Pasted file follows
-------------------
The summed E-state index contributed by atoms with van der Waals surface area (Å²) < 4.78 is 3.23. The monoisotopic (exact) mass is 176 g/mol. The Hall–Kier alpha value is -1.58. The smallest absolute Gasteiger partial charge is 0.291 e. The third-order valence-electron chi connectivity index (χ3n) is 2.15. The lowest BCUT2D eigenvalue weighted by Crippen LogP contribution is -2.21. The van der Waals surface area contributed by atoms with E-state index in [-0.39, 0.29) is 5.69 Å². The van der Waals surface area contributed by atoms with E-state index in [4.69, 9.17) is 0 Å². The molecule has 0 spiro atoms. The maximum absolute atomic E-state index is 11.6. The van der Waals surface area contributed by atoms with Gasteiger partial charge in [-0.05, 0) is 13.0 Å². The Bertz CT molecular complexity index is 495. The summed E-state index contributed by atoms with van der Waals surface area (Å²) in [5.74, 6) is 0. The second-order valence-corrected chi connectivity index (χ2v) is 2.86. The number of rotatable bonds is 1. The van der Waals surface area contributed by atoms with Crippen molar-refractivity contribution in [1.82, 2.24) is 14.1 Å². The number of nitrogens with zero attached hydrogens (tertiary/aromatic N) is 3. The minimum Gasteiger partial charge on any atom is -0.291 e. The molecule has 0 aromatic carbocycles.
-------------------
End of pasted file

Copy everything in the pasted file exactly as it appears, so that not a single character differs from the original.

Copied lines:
The summed E-state index contributed by atoms with van der Waals surface area (Å²) < 4.78 is 3.23. The monoisotopic (exact) mass is 176 g/mol. The Hall–Kier alpha value is -1.58. The smallest absolute Gasteiger partial charge is 0.291 e. The third-order valence-electron chi connectivity index (χ3n) is 2.15. The lowest BCUT2D eigenvalue weighted by Crippen LogP contribution is -2.21. The van der Waals surface area contributed by atoms with E-state index in [-0.39, 0.29) is 5.69 Å². The van der Waals surface area contributed by atoms with E-state index in [4.69, 9.17) is 0 Å². The molecule has 0 spiro atoms. The maximum absolute atomic E-state index is 11.6. The van der Waals surface area contributed by atoms with Gasteiger partial charge in [-0.05, 0) is 13.0 Å². The Bertz CT molecular complexity index is 495. The summed E-state index contributed by atoms with van der Waals surface area (Å²) in [5.74, 6) is 0. The second-order valence-corrected chi connectivity index (χ2v) is 2.86. The number of rotatable bonds is 1. The van der Waals surface area contributed by atoms with Crippen molar-refractivity contribution in [1.82, 2.24) is 14.1 Å². The number of nitrogens with zero attached hydrogens (tertiary/aromatic N) is 3. The minimum Gasteiger partial charge on any atom is -0.291 e. The molecule has 0 aromatic carbocycles.